So no, do not honor those who did not have the courage, vision or human decency to know what’s right from wrong without legal stature. To actually believe that all man are created equal. We honor those who deserve it. Those heroes exist(ed). And let them be the ones who are honored in public forum instead.
2. The Woes of Political Correctness.
When discussing political correctness, we have to acknowledge the reason it exists. Political correctness is the newly developed foundation and bridge for progressive communication and conversation between the majority and previously ostracized communities. It is a new landscape for the privileged as they are used to communicating without regard for nuisances. New conversations have blossomed where once nonexistent. As a result, our means of communication must change as we converse with those from different backgrounds with contrasting perspectives and feelings. Some may feel the policing of political correctness has gone too far, but I view it as necessary. The era of cultural sensitivity and political correctness is something that needed to happen in order for those who have the luxury of oblivion to become aware. It might seem like a sea of so many needs, with so many of us yelling in all directions, but this is the catalyst for change. Deemed annoying, unnerving, confusing, and sometimes contradictory by the world jury, at least we live in a day where everyone can be heard, old ideologies can be challenged and replaced with a more accurate and inclusive representation. So let the heightened sensitivity continue; we’ve been screaming all along. Where previously gone unheard, we can be heard now.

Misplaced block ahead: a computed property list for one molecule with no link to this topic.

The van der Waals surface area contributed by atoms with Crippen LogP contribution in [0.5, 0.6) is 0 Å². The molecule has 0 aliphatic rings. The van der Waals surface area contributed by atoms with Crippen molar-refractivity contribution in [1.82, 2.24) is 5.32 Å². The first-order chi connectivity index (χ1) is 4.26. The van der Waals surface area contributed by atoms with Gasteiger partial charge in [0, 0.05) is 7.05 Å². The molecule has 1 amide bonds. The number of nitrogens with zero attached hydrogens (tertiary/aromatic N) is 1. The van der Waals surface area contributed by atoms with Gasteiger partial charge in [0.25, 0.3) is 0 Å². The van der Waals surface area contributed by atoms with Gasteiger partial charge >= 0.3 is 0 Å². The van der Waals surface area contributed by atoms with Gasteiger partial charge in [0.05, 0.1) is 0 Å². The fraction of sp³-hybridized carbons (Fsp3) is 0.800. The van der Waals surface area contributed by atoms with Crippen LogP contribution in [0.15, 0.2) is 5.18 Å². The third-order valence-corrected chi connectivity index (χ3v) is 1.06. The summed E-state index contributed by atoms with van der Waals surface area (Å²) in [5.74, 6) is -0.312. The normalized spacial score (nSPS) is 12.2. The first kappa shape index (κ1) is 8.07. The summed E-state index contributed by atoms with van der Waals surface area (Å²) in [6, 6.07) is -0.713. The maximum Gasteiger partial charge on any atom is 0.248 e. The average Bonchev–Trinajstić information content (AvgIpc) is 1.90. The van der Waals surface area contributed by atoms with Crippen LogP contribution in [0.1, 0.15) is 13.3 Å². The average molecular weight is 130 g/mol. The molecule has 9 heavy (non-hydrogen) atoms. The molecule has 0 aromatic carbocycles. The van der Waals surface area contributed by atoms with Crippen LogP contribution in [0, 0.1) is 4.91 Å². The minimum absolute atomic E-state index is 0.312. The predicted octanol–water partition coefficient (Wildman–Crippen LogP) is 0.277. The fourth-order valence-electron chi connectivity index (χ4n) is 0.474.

3. Let’s talk about privilege.
Why you ask? Well, because I always find it odd when people of color are told how to feel and to react in conflicting circumstances. It’s no coincidence that in the comment thread of the article, there was a striking paleness to all opposed: Most who commented were white. Why does that matter? White people telling people of color to “get over” a man being honored in a municipal office who denied POC citizenship is privilege. It’s a slap in my face. The mere convenience of celebrating a historical figure who made a poor decision because history shows your lineage was kept safe and intact, while ours was left vulnerable is privilege. Did you ever think of the trauma African Americans may experience as they walk past that office and they see daily reminders that their lives don’t matter by these types of microaggressions? No African Americans do not need busts of these figures; we know our history and we can never forget. An entire part of the Frederick community was being ostracized whether by choice or circumstance. And that my friends, is what we call privilege. Having the luxury of not caring about others’ experiences when yours are the majority and well ours are the…afterthought.
Acknowledgement not Honor. We as American people have a duty to acknowledge and report accurate history, but we as American people also have a right to be selective in which moments in history to honor and merely, acknowledge.
Masters, Kate. “Observers watch removal of Taney and Johnson busts from Frederick City Hall.” Frederick News-Post. Frederick News-Post, 18 Mar. 2017. Web. 19 Mar. 2017.